Tag Archives: mindset

The invisible jury

It is sad how important the opinion of the others seems to be. Regardless of what we think about the way we look, talk or dance – the others have the final say. The others are the invisible jury at all times.

You disagree?

How many times have you made the same joke that had fallen flat 2 times before that? Have you worn the dress they think makes you ‘a little bit’ fat? Do you feel uneasy when you want to quote something wise but can foresee the stream of judgment swiping you away? The others always find a way to control our lives, because they are more than just I. Millions of jury members and only one I. We have become people made of other peoples’ eyes – the way they see us – defines us. But all of a sudden: a doubt, an insight springs to mind: What if they are all wrong? What if it does not matter what they think of me?

Inspired by a beautiful morning in Bologna, I took my writing pad and went out. I saw a sunny bench, sat down and started writing. Shortly after, a man approached me, stammering: ‘Mmmmay I draw you?’

‘Me?’, I responded glowingly.

‘Yes, you.’, he confirmed (thankfully)

He sat next to me and started preparing. I carried on writing but was not even 1% into it. I was intrigued, I thought “I am somebody’s muse. I wonder how he sees me.” The man fished in his scruffy bag for some time. He took out a regular, lined pad. Nothing like a professional drawing paper.

“Maybe he is a fan of cubism or something. Or maybe it is a new art movement. Ok, wonderful, no need to worry – I am still his muse.”

I write shit. All my attention is engrossed in the outcome of the man’s painting. How do I look according to him? I fought the temptation to peak. Only with one eye. Only half an eye. Just a blink?

After five minutes of inhumane effort to defeat curiousity – that’s it.

And this is how I look like according to one of them.

The others

In this very moment I did hope art is subjective.

After attending Vipassana, it became crystal clear that attention should not be sought from the others, from outside. It is something we are all so attached to and thus when it is not there, for one reason or another, its lack causes suffering and misery.

The others would always be there, sometimes commending us, sometimes scolding us. Ultimately, it is not their fault we cannot accept criticism, or cannot live happily without their praise.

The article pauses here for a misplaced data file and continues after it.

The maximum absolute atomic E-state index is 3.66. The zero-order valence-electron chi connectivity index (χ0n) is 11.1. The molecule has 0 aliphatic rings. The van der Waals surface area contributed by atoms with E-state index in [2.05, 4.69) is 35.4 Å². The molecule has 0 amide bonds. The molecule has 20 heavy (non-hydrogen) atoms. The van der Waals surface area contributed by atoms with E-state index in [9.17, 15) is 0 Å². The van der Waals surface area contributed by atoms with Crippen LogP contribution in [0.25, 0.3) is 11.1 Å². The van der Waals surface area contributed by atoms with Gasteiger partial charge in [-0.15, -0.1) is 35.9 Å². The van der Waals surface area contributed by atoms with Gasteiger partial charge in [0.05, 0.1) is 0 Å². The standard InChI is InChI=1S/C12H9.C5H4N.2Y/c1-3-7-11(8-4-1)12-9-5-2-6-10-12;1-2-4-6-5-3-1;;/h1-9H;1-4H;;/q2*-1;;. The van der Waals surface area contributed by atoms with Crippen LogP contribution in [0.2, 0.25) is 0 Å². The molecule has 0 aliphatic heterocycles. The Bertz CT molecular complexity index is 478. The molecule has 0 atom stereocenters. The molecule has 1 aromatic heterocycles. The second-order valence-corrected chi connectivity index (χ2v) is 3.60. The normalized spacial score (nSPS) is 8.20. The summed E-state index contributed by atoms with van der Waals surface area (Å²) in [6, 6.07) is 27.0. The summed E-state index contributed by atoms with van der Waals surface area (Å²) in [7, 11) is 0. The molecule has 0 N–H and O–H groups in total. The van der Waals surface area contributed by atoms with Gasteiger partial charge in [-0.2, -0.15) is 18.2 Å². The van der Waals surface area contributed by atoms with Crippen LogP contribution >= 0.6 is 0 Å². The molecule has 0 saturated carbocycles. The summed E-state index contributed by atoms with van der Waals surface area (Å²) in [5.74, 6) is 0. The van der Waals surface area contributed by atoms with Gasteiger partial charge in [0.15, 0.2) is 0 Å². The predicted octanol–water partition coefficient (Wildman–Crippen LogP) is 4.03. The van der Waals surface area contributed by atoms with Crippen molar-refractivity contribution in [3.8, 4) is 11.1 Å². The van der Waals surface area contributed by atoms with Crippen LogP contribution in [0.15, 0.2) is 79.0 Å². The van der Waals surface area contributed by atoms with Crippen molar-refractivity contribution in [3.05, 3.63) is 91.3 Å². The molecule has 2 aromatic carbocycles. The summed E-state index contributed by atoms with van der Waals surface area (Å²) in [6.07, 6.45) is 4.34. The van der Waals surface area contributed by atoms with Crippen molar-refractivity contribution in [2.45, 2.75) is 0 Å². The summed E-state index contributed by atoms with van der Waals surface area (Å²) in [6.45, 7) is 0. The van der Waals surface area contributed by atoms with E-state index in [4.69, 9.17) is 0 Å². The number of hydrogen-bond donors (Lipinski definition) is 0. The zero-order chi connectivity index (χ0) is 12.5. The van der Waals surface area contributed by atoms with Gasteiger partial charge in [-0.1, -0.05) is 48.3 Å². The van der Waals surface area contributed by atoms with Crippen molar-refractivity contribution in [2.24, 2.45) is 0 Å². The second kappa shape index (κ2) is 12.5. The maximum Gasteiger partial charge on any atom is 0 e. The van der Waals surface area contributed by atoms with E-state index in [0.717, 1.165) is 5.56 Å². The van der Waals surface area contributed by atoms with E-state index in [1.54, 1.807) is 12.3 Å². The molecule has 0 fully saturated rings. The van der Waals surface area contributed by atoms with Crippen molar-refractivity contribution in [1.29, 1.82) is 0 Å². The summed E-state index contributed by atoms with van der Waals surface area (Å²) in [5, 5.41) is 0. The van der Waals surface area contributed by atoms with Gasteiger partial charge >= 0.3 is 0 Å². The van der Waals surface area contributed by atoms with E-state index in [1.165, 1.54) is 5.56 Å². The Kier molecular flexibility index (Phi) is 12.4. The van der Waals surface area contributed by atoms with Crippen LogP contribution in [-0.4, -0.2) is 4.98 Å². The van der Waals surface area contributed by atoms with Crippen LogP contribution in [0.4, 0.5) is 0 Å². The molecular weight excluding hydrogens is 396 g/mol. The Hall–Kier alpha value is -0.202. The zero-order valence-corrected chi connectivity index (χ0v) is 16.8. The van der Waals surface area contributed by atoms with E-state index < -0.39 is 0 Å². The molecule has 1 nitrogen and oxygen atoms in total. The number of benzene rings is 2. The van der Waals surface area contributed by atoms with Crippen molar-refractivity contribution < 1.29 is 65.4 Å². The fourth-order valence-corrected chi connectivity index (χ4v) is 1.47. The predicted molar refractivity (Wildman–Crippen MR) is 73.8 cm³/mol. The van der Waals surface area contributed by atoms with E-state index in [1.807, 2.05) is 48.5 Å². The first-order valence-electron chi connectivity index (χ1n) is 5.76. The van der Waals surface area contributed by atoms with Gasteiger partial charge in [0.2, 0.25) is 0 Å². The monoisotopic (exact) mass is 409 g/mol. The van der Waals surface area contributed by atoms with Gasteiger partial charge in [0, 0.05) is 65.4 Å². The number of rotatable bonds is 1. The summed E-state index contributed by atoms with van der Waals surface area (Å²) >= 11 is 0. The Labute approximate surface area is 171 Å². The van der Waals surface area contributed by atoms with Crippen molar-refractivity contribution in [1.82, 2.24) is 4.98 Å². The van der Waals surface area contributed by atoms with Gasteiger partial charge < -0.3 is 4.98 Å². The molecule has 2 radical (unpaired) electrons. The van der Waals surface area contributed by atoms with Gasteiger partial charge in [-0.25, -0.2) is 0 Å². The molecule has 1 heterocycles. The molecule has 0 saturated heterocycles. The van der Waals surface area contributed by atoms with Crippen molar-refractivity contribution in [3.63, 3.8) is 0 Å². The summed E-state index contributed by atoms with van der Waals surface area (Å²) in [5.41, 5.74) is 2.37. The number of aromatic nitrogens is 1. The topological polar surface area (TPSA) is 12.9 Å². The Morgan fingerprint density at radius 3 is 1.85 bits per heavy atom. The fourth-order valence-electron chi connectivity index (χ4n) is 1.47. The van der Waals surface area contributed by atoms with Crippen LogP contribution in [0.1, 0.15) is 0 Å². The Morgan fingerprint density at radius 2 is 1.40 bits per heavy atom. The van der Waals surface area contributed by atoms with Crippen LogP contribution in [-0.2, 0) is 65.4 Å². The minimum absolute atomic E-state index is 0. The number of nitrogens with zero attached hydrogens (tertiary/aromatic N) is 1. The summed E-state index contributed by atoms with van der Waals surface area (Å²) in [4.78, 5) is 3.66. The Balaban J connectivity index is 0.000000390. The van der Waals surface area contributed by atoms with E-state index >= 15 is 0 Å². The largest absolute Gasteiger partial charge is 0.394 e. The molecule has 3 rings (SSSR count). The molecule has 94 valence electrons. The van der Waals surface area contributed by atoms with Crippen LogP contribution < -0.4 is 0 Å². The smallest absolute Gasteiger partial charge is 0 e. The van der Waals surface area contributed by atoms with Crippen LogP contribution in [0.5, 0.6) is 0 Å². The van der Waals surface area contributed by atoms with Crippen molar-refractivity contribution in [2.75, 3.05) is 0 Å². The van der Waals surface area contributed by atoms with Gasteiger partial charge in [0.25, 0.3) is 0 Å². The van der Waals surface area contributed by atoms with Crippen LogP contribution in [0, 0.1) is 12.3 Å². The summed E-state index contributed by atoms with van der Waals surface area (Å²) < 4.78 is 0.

“There is no good or bad, only thinking makes it so”.

fresh pair of eyes

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Procrastination

While cutting tomatoes, I think about work.

I am back from a client meeting, I think about going to Japan.

I am in Italy for a short excursion, I dream about working in the wine industry.

Sadly, I talk to friends, while I think about my parents.

When I am with my parents, we talk about the past.

People often relate their happiness to the presence of another person, to some prerequisites (travelling, higher income, free time) and live with the future promise to become happy. One day – WHEN… IF…

Songs, articles, social norms, routine, movies, they all scream: ‘I wish YOU were here.’

And certainly one day we get to that point in life, when we utter, silently, almost scared to say it out loud, to ourselves:

I wish I were here.

The marketing, political and economic spheres benefit vastly from this lack of clear inner voice. When confused, people could be easily cornered. Manipulated.

Interesting revelations became apparent while reading through Seth Goddin’s post on happiness:

‘The question worth pondering is: are you seeking out the imperfect to justify your habit of being unhappy? Does something have to happen in the outside world for you to be happy inside?’

‘Marketers spend billions of dollars trying to create a connection between what we see in the mirror and our happiness, implying that others are judging us in a way that ought to make us unhappy.’

It is damn interesting how we perceive time and location. It rarely is ‘here and now’. The mind leaps to ‘there and then’. We postpone living, as if we could afford doing it forever. Surrounded by precious items, comfort-ensuring statements and a pile of plans, we proceed to the illusion we own something else but this very moment.

We own this moment. 🙂

We are rich.

However, every time we lose focus on ‘here and now’, we go spiritually bankrupt.

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